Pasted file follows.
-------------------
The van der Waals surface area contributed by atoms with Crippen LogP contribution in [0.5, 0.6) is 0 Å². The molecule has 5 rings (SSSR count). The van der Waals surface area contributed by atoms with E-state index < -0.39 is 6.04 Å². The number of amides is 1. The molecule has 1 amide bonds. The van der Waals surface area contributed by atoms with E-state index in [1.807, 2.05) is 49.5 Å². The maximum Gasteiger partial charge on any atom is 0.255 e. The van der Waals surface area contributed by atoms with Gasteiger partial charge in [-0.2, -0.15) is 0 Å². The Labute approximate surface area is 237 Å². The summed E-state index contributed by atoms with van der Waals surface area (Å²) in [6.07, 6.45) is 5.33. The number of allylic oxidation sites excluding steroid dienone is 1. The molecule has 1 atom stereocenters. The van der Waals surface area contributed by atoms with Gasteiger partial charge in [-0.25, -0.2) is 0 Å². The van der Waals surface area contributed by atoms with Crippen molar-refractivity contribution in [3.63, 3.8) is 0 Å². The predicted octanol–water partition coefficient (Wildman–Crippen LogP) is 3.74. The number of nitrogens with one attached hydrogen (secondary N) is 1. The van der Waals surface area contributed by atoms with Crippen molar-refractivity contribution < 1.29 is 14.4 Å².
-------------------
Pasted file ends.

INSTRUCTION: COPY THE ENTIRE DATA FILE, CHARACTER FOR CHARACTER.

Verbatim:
The van der Waals surface area contributed by atoms with Crippen LogP contribution in [0.5, 0.6) is 0 Å². The molecule has 5 rings (SSSR count). The van der Waals surface area contributed by atoms with E-state index < -0.39 is 6.04 Å². The number of amides is 1. The molecule has 1 amide bonds. The van der Waals surface area contributed by atoms with E-state index in [1.807, 2.05) is 49.5 Å². The maximum Gasteiger partial charge on any atom is 0.255 e. The van der Waals surface area contributed by atoms with Gasteiger partial charge in [-0.2, -0.15) is 0 Å². The Labute approximate surface area is 237 Å². The summed E-state index contributed by atoms with van der Waals surface area (Å²) in [6.07, 6.45) is 5.33. The number of allylic oxidation sites excluding steroid dienone is 1. The molecule has 1 atom stereocenters. The van der Waals surface area contributed by atoms with Gasteiger partial charge in [-0.25, -0.2) is 0 Å². The van der Waals surface area contributed by atoms with Crippen molar-refractivity contribution in [3.63, 3.8) is 0 Å². The predicted octanol–water partition coefficient (Wildman–Crippen LogP) is 3.74. The number of nitrogens with one attached hydrogen (secondary N) is 1. The van der Waals surface area contributed by atoms with Crippen molar-refractivity contribution < 1.29 is 14.4 Å².